Lanarkshire, Scotland Genealogy Genealogy

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Lanarkshire is an extensive inland county in the south of Scotland, bounded on the north by the counties of Dumbarton and Stirling, on the east by the counties of Linlithgow, Edinburgh and Peebles, on the south by Dumfriesshire, and on the west by the counties of Renfrew, Ayr and Dumfries.  It is about 52 miles in length and 33 miles in extreme breadth, comprising an area of 926 square miles or 592,640 acres.

The county, also called Clydesdale (or Strathclyde), from the valley of the river Clyde, was--after the departure of the Romans--part of an extensive independent kingdom which consisted of nearly all of Scotland south of the river Forth.  The inhabitants were ancient British tribes who lost their independence after their metropolis of Dumbarton was taken by the combined forces of the Picts and Saxons in the eighth century.  After the subjugation of the Picts by Kenneth II in about the year 971, the whole area came under the authority of the Scottish kings.

During the twelfth century, numerous Flemish families settle in the Strathclyde.  In the reign of James I (1603-1625), a portion of Strathclyde was separated from the rest of the county of Lanark and formed into the county of Renfrew.  

Lanarkshire consists of 50 parishes and, for civil purposes, is divided into the Upper, Middle and Lower wards, each under a sub-sheriff based at Lanark, Hamilton, and Glasgow.  The county includes the royal burghs of Glasgow, Rutherglen, and Lanark, and eight towns and numerous villages.  

The surface is greatly varied.  In the Upper ward, which is the largest division, is it principally mountainous.  In the Middle ward the land is of a lower level but undulated, leaving little level ground except in the valleys of the river Clyde.

Crops of all kinds are abundant.  Cattle and sheep are raised.  There are freestone, limestone, and whinstone, and coal is extensively wrought, as well as ironstone and limestone.  Mines of lead are found in the south.    The principal manufactures are cotton (the most extensive), linen, woollen, lace, and iron.  There are large cotton mills at Glasgow, Blantyre and New Lanark.  Lace is manufactured at Hamilton.  There are many ancient remnants and ruins.  The population of the county in 1851 was 426,972.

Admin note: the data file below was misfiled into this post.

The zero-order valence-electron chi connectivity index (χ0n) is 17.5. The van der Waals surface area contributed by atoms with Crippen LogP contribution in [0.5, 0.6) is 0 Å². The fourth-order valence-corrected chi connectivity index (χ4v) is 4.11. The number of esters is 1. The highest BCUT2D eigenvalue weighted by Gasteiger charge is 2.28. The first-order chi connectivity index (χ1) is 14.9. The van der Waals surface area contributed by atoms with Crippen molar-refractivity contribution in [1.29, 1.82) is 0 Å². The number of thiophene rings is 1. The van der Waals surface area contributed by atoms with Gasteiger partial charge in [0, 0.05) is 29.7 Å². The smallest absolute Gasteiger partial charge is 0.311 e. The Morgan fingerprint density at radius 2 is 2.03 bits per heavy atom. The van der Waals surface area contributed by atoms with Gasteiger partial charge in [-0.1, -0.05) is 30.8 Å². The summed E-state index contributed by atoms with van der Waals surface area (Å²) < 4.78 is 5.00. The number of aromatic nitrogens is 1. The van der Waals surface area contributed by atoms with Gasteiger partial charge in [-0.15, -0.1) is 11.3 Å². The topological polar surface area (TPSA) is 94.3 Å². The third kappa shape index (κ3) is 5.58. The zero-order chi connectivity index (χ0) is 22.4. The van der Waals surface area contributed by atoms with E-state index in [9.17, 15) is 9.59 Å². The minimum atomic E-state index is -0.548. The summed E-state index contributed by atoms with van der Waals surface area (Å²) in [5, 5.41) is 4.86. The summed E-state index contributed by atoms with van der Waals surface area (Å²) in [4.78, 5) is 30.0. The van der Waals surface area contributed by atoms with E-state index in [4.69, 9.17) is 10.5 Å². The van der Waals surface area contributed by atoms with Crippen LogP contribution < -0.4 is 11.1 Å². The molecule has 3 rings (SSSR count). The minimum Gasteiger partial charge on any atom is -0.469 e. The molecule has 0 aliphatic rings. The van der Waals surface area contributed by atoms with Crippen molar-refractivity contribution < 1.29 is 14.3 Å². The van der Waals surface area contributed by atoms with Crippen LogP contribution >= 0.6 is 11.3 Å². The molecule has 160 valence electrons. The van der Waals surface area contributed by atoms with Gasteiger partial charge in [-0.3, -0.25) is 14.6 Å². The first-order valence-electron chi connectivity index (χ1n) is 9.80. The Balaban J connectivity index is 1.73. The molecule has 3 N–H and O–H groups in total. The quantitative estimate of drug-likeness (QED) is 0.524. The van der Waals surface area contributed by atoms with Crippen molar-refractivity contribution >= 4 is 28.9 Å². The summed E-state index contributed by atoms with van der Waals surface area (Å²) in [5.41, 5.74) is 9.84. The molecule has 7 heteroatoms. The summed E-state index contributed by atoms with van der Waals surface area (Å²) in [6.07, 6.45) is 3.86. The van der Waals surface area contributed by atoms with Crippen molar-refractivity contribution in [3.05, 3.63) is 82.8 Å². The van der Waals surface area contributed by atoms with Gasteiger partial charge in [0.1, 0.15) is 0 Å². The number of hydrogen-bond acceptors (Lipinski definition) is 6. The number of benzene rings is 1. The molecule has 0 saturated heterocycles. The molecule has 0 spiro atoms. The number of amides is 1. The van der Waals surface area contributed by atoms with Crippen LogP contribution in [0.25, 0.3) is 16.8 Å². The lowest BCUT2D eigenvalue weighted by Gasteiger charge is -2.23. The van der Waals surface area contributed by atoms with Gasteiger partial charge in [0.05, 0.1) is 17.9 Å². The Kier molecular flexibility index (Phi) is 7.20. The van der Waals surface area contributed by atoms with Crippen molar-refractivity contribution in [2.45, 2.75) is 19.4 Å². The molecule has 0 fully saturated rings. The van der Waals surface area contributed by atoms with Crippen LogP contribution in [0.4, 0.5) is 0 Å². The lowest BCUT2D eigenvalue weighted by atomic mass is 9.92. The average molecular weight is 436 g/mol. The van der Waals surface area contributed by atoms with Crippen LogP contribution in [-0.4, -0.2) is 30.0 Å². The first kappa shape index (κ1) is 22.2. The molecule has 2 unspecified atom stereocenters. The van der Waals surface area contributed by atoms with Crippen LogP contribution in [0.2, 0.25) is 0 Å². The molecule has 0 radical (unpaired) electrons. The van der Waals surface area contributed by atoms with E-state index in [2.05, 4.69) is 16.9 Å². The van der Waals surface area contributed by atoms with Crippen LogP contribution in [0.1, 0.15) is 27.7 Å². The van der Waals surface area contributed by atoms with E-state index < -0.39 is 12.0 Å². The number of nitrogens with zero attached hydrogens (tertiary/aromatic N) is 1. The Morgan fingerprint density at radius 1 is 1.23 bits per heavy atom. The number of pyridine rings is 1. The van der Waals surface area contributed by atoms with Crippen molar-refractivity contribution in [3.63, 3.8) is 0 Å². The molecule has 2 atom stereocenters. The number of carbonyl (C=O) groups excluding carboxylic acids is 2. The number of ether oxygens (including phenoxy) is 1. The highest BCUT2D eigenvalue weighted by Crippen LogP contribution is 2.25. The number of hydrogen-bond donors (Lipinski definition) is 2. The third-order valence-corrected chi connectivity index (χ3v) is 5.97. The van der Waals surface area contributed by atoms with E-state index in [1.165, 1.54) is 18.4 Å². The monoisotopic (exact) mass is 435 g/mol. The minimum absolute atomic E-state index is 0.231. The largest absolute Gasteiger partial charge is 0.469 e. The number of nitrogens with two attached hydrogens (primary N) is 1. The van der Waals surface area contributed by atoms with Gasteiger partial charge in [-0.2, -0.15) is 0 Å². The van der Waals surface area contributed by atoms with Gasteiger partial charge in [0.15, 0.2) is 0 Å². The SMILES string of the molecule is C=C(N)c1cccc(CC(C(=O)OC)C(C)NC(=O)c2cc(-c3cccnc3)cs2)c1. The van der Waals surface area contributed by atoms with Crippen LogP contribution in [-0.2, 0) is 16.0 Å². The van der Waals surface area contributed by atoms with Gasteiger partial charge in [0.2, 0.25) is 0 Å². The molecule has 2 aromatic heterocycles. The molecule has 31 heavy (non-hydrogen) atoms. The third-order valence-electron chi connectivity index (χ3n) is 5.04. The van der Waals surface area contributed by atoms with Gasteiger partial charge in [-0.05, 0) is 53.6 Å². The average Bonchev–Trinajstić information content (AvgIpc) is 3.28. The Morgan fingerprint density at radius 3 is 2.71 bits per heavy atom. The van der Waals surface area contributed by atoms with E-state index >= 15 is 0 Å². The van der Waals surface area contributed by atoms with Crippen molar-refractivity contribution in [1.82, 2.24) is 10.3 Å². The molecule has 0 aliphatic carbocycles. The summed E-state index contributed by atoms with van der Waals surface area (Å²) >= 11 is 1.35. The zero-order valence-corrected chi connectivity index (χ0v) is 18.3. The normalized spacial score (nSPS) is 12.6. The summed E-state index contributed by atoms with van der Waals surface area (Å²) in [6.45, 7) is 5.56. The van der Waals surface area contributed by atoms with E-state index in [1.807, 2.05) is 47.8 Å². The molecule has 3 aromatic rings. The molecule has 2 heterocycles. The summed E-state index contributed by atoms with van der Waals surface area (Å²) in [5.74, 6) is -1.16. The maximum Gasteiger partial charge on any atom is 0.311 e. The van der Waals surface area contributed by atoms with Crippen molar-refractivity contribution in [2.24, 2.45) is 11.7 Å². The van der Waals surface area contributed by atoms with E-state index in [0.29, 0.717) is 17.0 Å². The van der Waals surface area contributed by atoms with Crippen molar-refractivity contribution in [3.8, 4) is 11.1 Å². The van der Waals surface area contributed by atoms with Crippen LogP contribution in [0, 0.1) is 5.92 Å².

(Source:  Samuel Lewis' Topographical Dictionary of Scotland, 2nd ed., 1851.  Family History Library book 941 E5L


The Family History Library has county-wide census indexes for Lanarkshire for 1841, 1851 and 1881.  

The library also has a collection of census surname indexes for different places within Lanarkshire. Click here to see a table listing these other census surname indexes that are available at the library.


Courtesy of the National Library of Scotland, Post Office Directories are avilable online. The directory available for Airdrie is:

1896: These are available in either PDF format or viewable online.


Here is a list of historic parishes for the county of Lanark with their parish numbers. Click on a parish name to see information about records.

Parish No. Parish No.
Avondale 621 Glassford 645
Barony 622 Gorbals 644-2
Biggar 623 Govan 646
Blantyre 624 Hamilton 647
Bothwell 625 Lamington -- see Wandell 659
Cadder 626 Lanark 648
Cambuslang 627 Leadhills -- see Crawford 635
Cambusnethan 628 Lesmahagow 649
Carluke 629 Libberton 650
Carmichael 630 New Monkland (including Airdrie) 651
Carmunnock 631 Old Monkland (including Coatbridge) 652
Carnwath 632 Pettinain 653
Carstairs 633 Roberton -- see Wiston 660
Covington & Thankerton 634 Rutherglen 654
Crawford (including Leadhills) 635 Shotts 655
Crawfordjohn 636 Stonehouse 656
Culter 637 Strathbungo -- see Govan 646
Dalserf 638 Symington 657
Dalziel 639 Thankerton -- see Covington 634
Dolphington 640 Walston 658
Douglas 641 Wandell & Lamington 659
Dunsyre 642 Wiston & Roberton 660
East Kilbride 643
Glasgow 644-1


Lanark, c. 1845.jpg

Click on the map at the right to see a larger version, and click again on the larger map. Next, click on the ‘Expand’ button when it appears in the lower right-hand corner of the map.

Click here to see an outline map of the parishes of Lanarkshire.

Poorhouse Records


There are ten poorhouses in Lanarkshire:

Helpful Websites

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